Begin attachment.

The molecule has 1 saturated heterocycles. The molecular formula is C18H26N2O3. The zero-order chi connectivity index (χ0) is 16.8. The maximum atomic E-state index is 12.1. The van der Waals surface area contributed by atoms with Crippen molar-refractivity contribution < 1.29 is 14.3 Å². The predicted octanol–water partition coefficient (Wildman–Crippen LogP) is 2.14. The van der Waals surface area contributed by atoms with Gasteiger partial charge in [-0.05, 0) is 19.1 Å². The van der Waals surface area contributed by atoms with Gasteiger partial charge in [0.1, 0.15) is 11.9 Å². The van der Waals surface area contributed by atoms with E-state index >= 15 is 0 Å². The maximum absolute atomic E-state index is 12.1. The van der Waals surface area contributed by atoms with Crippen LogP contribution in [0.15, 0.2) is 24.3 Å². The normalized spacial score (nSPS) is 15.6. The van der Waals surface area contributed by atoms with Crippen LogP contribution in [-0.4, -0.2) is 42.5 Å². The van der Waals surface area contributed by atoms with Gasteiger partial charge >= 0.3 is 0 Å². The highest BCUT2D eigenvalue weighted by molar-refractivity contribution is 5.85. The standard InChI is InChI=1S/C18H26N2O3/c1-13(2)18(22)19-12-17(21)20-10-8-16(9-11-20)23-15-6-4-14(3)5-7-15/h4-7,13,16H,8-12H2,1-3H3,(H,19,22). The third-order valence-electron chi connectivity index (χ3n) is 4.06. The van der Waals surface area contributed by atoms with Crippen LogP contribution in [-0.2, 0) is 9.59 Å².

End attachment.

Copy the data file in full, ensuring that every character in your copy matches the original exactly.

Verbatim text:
The molecule has 1 saturated heterocycles. The molecular formula is C18H26N2O3. The zero-order chi connectivity index (χ0) is 16.8. The maximum atomic E-state index is 12.1. The van der Waals surface area contributed by atoms with Crippen molar-refractivity contribution < 1.29 is 14.3 Å². The predicted octanol–water partition coefficient (Wildman–Crippen LogP) is 2.14. The van der Waals surface area contributed by atoms with Gasteiger partial charge in [-0.05, 0) is 19.1 Å². The van der Waals surface area contributed by atoms with Gasteiger partial charge in [0.1, 0.15) is 11.9 Å². The van der Waals surface area contributed by atoms with E-state index >= 15 is 0 Å². The maximum absolute atomic E-state index is 12.1. The van der Waals surface area contributed by atoms with Crippen LogP contribution in [0.15, 0.2) is 24.3 Å². The normalized spacial score (nSPS) is 15.6. The van der Waals surface area contributed by atoms with Crippen LogP contribution in [-0.4, -0.2) is 42.5 Å². The van der Waals surface area contributed by atoms with Gasteiger partial charge >= 0.3 is 0 Å². The highest BCUT2D eigenvalue weighted by molar-refractivity contribution is 5.85. The standard InChI is InChI=1S/C18H26N2O3/c1-13(2)18(22)19-12-17(21)20-10-8-16(9-11-20)23-15-6-4-14(3)5-7-15/h4-7,13,16H,8-12H2,1-3H3,(H,19,22). The third-order valence-electron chi connectivity index (χ3n) is 4.06. The van der Waals surface area contributed by atoms with Crippen LogP contribution in [-0.2, 0) is 9.59 Å².